Of course I wanted to know the details. What happened? Who’s fault was it? Were you wearing your seatbelt? There’s nothing wrong with asking questions as long as you are curious. If the other person perceives that you already have a conclusion in your head, they will be defensive. If you are trying to blame, trap, or accuse them, it won’t go well.
The most important message my daughter needs to hear from me is, “You are capable.”
I was surprised by how quickly my daughter started problem-solving how to deal with the sun problem in the future. Learning from mistakes can happen when show empathy and are curious.
There will be consequences. Every action has consequences. Most likely our insurance rates will go up. If we choose to fix the damage to her car it will cost time and money. The best consequences are natural ones, not imposed ones. What most people think of as punishment is punitive consequences with the intention to cause pain. The danger of type of consequence is that if the other person perceives contempt or judgment of them as a person, the consequences are much less unlikely to have a long-term positive impact.
The most important message my daughter needs to hear from me is, “You are accountable.”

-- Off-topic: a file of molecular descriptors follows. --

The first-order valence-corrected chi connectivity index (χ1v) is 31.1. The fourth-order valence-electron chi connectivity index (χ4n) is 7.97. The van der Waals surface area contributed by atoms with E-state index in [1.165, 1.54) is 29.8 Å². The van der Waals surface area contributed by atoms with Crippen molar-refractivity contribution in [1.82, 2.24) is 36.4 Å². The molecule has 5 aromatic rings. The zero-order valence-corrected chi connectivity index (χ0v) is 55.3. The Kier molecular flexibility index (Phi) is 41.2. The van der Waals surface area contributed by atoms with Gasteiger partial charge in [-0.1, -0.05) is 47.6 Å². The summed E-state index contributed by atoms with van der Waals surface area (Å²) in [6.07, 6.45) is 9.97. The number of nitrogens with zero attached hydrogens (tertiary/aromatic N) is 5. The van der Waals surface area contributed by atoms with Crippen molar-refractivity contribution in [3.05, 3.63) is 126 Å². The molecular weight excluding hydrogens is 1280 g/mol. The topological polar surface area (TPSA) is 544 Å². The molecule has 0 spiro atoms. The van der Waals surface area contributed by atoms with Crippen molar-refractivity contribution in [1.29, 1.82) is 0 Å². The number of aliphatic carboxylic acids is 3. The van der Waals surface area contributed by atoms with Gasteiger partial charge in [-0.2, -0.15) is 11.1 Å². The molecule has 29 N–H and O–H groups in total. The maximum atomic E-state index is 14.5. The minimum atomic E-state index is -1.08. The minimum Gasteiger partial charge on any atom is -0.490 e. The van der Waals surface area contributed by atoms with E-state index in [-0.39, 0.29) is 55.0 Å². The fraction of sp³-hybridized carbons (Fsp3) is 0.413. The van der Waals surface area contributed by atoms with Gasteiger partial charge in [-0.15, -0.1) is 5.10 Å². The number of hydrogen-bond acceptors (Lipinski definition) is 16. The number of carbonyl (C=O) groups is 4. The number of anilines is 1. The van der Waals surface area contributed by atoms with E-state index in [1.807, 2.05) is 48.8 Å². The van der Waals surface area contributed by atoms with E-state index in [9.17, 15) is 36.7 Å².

So the real questions become, “How will we share responsibility for consequences?” “How will we work together to take on this new burden and make things right again?” “What boundaries or commitments need to revisited?”
Unfortunate things happen. How we respond can make all the difference.
Copyright 2019 Next Element Consulting, LLC
As a parent, I am often tempted to compare my children to each other. Sometimes they even try so suck me in with the question, “Who’s your favorite?”
It’s natural to compare people to one another. It’s human nature to look around and see what others are doing. If you’ve ever made an example of someone, you have used comparison to try and achieve something. While the motives might be positive (encourage, motivate, set an example, leverage a role-model), the consequences are often negative. Here are some reasons why comparing your employees can backfire.